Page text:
Every 18 minutes in America, someone commits suicide. Someone makes the choice to end their life, the life that God gave them every 18 minutes. In the time it takes you to wake up and get ready for the day, someone has died. In the time it takes you to drive to work or school, someone else has died. In one day, 85 people, boys and girls, men and women of all ages, all races, all religions, all walks of life, commits suicide. It’s become a sad epidemic that is only notably mentioned when it’s a celebrity or a rare instance when it makes the news. People make the promise to be better, to not be mean to others, to not judge others but no one sticks to that promise. Society says every life is valuable but the only lives society seems to value are the famous, the pretty, the rich, the popular.
It’s sad when a 17 year old girl kills herself because her parents don’t approve of her choices. It’s sad when a 15 year old boy decides to end his life because it’s better than dealing with the kids at school who call him a faggot. It’s sad when a veteran kills themselves after surviving a war but they can’t survive the war in their mind because they don’t have proper help. It’s sad how we, as a society, don’t see the value of someone’s life until they’re gone. We constantly say, “Oh it would’ve gotten better. They should have fought harder, they should have tried harder. They should have told someone. Don’t they know they were loved? Suicide is selfish. What about all the people who will miss them?”
You know what is selfish? Making people feel like the only option they have to escape their daily torment is ending their lives. And do they know they were loved? I don’t know. How many times have you stopped to tell someone that God loves them and that you love them? How many times have you stopped and sat with someone and just listened to them? How many times have you told someone that they’re worthy? How many times have you told someone that, while I know it doesn’t seem like it right now, it will get better and you have to hold on that hope and faith that it will get better? How many times have we told someone that we are always there for them whenever they need us, no matter the time or day? Unfortunately, not often enough. We are too caught up in our lives, our own struggles and joys, to even pay attention to those who may be hurting around us.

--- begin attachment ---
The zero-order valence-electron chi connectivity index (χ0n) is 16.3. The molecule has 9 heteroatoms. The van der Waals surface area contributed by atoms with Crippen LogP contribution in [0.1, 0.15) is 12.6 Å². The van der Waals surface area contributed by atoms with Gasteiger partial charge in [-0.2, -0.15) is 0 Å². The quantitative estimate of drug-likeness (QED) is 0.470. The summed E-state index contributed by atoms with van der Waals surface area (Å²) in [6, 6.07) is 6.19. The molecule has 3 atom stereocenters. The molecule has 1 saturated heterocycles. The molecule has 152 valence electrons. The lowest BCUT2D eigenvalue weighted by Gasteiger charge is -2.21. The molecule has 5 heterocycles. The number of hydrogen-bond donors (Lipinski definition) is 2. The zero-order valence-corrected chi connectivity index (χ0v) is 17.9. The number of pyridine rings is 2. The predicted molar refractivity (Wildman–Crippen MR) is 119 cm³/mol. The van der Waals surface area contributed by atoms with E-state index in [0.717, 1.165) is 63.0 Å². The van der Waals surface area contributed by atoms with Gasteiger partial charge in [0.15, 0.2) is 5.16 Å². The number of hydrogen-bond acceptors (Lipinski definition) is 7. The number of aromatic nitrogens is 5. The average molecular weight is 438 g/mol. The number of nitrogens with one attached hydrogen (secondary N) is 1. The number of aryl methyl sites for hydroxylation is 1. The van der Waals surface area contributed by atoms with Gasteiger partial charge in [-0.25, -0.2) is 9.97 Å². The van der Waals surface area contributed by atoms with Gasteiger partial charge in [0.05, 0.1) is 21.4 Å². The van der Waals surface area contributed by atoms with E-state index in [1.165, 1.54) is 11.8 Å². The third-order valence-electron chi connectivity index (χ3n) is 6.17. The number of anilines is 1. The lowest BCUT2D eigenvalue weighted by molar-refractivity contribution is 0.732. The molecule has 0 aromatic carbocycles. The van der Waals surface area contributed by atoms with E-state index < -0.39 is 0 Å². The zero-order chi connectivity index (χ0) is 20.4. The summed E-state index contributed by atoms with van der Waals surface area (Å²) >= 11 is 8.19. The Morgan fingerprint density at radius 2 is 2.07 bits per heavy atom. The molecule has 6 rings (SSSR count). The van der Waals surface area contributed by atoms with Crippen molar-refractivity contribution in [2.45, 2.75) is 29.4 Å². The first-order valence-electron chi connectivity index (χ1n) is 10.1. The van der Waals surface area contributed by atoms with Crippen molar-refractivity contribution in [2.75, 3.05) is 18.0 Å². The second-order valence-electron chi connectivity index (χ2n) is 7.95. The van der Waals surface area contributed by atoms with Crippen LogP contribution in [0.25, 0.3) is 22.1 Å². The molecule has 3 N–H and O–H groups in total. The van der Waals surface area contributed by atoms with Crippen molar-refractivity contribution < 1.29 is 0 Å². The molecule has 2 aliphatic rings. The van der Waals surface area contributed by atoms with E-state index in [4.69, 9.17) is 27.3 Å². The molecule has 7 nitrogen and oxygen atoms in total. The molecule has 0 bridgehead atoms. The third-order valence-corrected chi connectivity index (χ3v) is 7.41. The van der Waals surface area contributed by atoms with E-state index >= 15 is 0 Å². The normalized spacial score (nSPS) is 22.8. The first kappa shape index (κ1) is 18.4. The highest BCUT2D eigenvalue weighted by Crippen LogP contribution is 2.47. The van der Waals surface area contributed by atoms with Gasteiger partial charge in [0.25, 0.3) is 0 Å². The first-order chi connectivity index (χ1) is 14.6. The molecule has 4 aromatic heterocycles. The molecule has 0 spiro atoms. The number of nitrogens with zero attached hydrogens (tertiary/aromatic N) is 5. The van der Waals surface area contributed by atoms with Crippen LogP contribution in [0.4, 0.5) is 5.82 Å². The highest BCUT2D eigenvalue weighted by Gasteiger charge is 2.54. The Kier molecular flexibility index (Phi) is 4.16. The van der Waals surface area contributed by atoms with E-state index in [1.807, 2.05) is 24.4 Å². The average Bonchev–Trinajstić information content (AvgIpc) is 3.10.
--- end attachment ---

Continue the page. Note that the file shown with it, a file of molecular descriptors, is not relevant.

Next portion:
We say we’ll be better, that we’ll watch our words and this only lasts until the media circus around the most recent suicide dies down and then we’re back to our old ways until the next one. We have to end the cycle and it starts with us. We live in a world full of judgement. We call that girl wearing a bikini a ho but the girl who doesn’t want to show her body a prude. You take pictures with a guy and you’re a slut but you take pictures with one of your girlfriends and you’re a lesbian. The girl who raises her hand in class to answer all the questions does so because the only way she will get to college is to do well in school yet you call her a teacher’s pet. The boy who always falls asleep in fourth period you call him lazy but he was up till midnight working to keep his family off the streets. The boy who dresses well you call him gay but the boy who wears whatever he can find at the thrift store because that’s all his family can afford is trashy. We make fun of the tall girl, the short girl. The girl who is skinny no matter what she eats and the girl who can’t lose weight no matter how much she diets. We make fun of those guys who are “too muscular” but lifting is what makes them feel good and we tease the guys who can’t get muscle because heaven forbid we date a guy who doesn’t have a six-pack. We make fun of those who are smart for being “nerdy’ and those who are athletic are just being “dumb jocks whose glory days will end the day they graduate high school.” Those kids who have braces and glasses and acne we call ugly yet they can’t choose how they look. We ridicule people for things they have no control over. We make fun of those girls who put tons of selfies on Instagram because 100 likes is the only way she feels validated. We let our self-worth become defined by followers and likes and anyone who has “less” than us aren’t as cool as us. We body shame and slut shame and shame people for their families and backgrounds and choices and yet we wonder why we live in a world where it seems like no one loves themselves.